When they are younger, grasshoppers tend to be concentrated in the field margins where they have migrated from ditches and roadsides. Spraying the perimeter of the field can be very effective in providing control if crop damage is occurring and populations are high. If spraying is delayed and the grasshoppers advance to adult stages, they will be able to fly across the field and the whole field may have to be sprayed. A slight exception may be for two-striped grasshopper adults. Spraying field margins and roadside ditches can be effective for this species as the heavy-bodied adults do not fly very far and tend to walk into the crop from the field edges.
Grasshoppers should be sprayed when they are actively feeding, which is typically in the morning once temperatures have reached 20ºC. After the sun rises, grasshoppers will spend two to three hours basking in the sunlight to warm up. Once they are warm enough, they will begin walking around and start feeding. The majority of daily feeding occurs in the morning so this time of day is an ideal opportunity for spraying. On hot days, once temperatures begin to approach 30ºC, the grasshoppers will stop feeding and move down into the canopy where they rest vertically on plants to avoid the heat of the day. When temperatures cool down in the late afternoon, the grasshoppers will resume feeding and other activities such as mating or egg-laying. The afternoon feeding period is not as long as the morning period but still provides a second opportunity for an insecticide application during the day. Feeding starts to taper off under 18ºC and stops around 15ºC. Grasshoppers will again bask in the last few hours of sunlight before settling into their nighttime positions – typically on the ground for migratory and Packard’s species, and on plants in the upper half of the canopy for two-striped grasshoppers.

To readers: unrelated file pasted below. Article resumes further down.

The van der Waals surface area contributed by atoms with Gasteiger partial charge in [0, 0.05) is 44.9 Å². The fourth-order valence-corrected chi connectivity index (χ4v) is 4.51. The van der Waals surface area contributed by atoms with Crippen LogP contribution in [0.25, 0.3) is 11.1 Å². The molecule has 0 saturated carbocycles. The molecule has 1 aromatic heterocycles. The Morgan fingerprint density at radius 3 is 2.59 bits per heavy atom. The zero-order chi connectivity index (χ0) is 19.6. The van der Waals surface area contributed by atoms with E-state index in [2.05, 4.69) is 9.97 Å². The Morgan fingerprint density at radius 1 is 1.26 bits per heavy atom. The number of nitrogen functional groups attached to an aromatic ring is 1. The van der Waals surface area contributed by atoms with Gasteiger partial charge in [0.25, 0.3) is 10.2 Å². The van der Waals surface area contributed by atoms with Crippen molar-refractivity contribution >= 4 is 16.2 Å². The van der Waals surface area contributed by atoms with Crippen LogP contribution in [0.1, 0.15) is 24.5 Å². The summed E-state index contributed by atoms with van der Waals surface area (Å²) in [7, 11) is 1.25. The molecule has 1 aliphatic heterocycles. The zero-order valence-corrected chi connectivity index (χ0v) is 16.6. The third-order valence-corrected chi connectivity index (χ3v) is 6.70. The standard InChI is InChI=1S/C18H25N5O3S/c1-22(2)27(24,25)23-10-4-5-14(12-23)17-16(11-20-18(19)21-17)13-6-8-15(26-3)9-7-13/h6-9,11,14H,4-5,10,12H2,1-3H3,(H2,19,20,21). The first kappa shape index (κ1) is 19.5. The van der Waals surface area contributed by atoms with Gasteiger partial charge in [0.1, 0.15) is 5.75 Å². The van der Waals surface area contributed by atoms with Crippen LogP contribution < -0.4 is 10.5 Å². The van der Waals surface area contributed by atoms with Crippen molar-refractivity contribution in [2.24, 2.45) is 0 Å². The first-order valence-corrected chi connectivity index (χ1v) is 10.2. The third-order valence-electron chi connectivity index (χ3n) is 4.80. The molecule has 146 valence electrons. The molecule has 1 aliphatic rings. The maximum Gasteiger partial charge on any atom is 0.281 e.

Ideal weather conditions for grasshopper feeding, and therefore spraying, are warm, clear, sunny days with no wind. Cloudy, cool, rainy, and windy weather all deter grasshopper activity and spraying will not be as effective. Higher insecticide rates may be required under less-than-ideal weather conditions. Traditional insecticides work best between 15 and 25ºC; this temperature window coincides fairly well with the temperatures favoured by grasshoppers for feeding. The efficacy of some synthetic pyrethroid products is reduced at temperatures greater than 25ºC.
Registered insecticide options are listed in Table 2. Refer to individual labels for further details on crop usage, rates, and other application information.